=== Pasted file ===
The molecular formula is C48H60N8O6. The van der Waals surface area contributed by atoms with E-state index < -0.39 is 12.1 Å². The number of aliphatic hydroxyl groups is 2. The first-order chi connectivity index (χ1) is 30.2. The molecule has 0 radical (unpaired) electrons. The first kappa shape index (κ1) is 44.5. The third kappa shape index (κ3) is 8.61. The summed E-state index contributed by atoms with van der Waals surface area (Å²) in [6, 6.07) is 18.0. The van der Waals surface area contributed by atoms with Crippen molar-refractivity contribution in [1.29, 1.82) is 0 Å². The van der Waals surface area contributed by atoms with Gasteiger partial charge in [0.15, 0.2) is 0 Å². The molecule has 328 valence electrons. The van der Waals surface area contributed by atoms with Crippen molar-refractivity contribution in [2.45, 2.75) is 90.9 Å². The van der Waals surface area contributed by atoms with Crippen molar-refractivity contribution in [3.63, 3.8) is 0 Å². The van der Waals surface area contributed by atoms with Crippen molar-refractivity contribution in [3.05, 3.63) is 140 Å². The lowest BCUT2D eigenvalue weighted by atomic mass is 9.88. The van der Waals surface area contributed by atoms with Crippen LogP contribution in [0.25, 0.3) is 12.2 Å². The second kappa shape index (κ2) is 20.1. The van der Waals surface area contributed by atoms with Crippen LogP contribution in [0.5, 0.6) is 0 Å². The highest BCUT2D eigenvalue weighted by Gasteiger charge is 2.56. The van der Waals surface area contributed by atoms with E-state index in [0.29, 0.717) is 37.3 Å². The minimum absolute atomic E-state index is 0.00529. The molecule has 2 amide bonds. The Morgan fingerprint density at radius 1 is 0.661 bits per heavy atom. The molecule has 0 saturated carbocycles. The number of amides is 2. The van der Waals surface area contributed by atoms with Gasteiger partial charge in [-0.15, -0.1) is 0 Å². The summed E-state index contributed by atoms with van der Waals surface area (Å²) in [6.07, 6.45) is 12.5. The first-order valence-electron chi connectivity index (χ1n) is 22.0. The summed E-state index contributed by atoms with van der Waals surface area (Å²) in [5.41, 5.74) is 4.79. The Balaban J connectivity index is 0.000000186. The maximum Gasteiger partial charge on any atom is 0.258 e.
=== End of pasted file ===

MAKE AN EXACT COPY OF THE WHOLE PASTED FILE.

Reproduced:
The molecular formula is C48H60N8O6. The van der Waals surface area contributed by atoms with E-state index < -0.39 is 12.1 Å². The number of aliphatic hydroxyl groups is 2. The first-order chi connectivity index (χ1) is 30.2. The molecule has 0 radical (unpaired) electrons. The first kappa shape index (κ1) is 44.5. The third kappa shape index (κ3) is 8.61. The summed E-state index contributed by atoms with van der Waals surface area (Å²) in [6, 6.07) is 18.0. The van der Waals surface area contributed by atoms with Crippen molar-refractivity contribution in [1.29, 1.82) is 0 Å². The van der Waals surface area contributed by atoms with Gasteiger partial charge in [0.15, 0.2) is 0 Å². The molecule has 328 valence electrons. The van der Waals surface area contributed by atoms with Crippen molar-refractivity contribution in [2.45, 2.75) is 90.9 Å². The van der Waals surface area contributed by atoms with Crippen molar-refractivity contribution in [3.63, 3.8) is 0 Å². The van der Waals surface area contributed by atoms with Crippen molar-refractivity contribution in [3.05, 3.63) is 140 Å². The lowest BCUT2D eigenvalue weighted by atomic mass is 9.88. The van der Waals surface area contributed by atoms with Crippen LogP contribution in [0.25, 0.3) is 12.2 Å². The second kappa shape index (κ2) is 20.1. The van der Waals surface area contributed by atoms with Crippen LogP contribution in [0.5, 0.6) is 0 Å². The highest BCUT2D eigenvalue weighted by Gasteiger charge is 2.56. The van der Waals surface area contributed by atoms with E-state index in [0.29, 0.717) is 37.3 Å². The minimum absolute atomic E-state index is 0.00529. The molecule has 2 amide bonds. The Morgan fingerprint density at radius 1 is 0.661 bits per heavy atom. The molecule has 0 saturated carbocycles. The number of amides is 2. The van der Waals surface area contributed by atoms with Gasteiger partial charge in [-0.15, -0.1) is 0 Å². The summed E-state index contributed by atoms with van der Waals surface area (Å²) in [6.07, 6.45) is 12.5. The first-order valence-electron chi connectivity index (χ1n) is 22.0. The summed E-state index contributed by atoms with van der Waals surface area (Å²) in [5.41, 5.74) is 4.79. The Balaban J connectivity index is 0.000000186. The maximum Gasteiger partial charge on any atom is 0.258 e.